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Andrew Kurka’s Paralympic medals just became a lot more valuable

  • Author: Beth Bragg
    | Sports
  • Updated: September 22
  • Published September 21

Andrew Kurka shows his gold and silver medals from the 2018 Winter Paralympics in Pyeongchang, South Korea at Goose Lake Park on June 28. Kurka won the gold in the Downhill and the Silver in the Super-G. Kurka was at the park to participate in the bike ride with Challenge Alaska. (Bob Hallinen / ADN archive)

Two-time Paralympic medalist Andrew Kurka of Anchorage just got a big retroactive pay raise.

The U.S. Olympic Committee on Friday voted to raise the payments to Paralympic medal-winners so the rewards match those given to Olympic medal-winners. The decision will apply retroactively to this year's Winter Paralympics in Pyeongchang, South Korea.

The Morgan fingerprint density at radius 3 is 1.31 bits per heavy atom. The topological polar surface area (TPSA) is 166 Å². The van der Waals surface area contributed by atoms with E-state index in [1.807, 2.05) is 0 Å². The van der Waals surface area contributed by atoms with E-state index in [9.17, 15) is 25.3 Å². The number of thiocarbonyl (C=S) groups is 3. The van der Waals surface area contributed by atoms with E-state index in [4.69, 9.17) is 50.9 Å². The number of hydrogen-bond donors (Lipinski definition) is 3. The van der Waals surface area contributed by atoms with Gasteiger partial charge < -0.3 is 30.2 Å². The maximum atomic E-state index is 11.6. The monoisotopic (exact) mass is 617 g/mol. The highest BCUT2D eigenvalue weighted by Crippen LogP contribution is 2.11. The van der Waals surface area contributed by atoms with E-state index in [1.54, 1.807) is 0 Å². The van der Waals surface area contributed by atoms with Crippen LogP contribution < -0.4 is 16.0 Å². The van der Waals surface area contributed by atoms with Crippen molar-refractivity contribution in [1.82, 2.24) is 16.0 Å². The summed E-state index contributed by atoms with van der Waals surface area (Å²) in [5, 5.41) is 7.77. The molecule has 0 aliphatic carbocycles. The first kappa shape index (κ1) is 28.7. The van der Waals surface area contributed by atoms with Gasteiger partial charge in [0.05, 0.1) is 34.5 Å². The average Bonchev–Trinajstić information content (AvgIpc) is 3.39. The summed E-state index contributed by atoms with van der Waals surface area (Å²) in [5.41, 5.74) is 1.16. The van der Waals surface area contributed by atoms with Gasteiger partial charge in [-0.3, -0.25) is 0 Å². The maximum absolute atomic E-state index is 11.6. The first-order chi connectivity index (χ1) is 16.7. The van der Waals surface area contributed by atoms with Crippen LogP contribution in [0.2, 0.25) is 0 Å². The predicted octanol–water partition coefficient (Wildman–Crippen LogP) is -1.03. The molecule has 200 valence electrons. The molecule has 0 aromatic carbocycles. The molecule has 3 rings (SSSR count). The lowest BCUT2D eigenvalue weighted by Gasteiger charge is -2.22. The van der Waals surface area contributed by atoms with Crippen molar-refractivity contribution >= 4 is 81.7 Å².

For Kurka, a sit-skier who won gold and silver in March, that means an extra $47,250 in prize money.

Prior to Friday's decision, Americans who won Paralympic medals received $7,500 for gold, $5,250 for silver and $3,750 for bronze.

Now they'll be rewarded at the same level as Olympic athletes — $37,500 for gold, $22,500 for silver and $15,000 for bronze.

Before the change, Kurka's two medals — gold in the downhill, silver in the super-G — were worth $12,750. Now they're worth $60,000, an increase of $47,250.

"Our financial investment in U.S. Paralympics and the athletes we serve is at an all-time high, but this was one area where a discrepancy existed in our funding model that we felt needed to change," USOC CEO Sarah Hirshland said in a press release from the USOC.

Kurka's medals were among 36 earned by Americans in Pyeongchang. According to the USOC, Friday's decision means more than $1.2 million will be distributed to medal winners.

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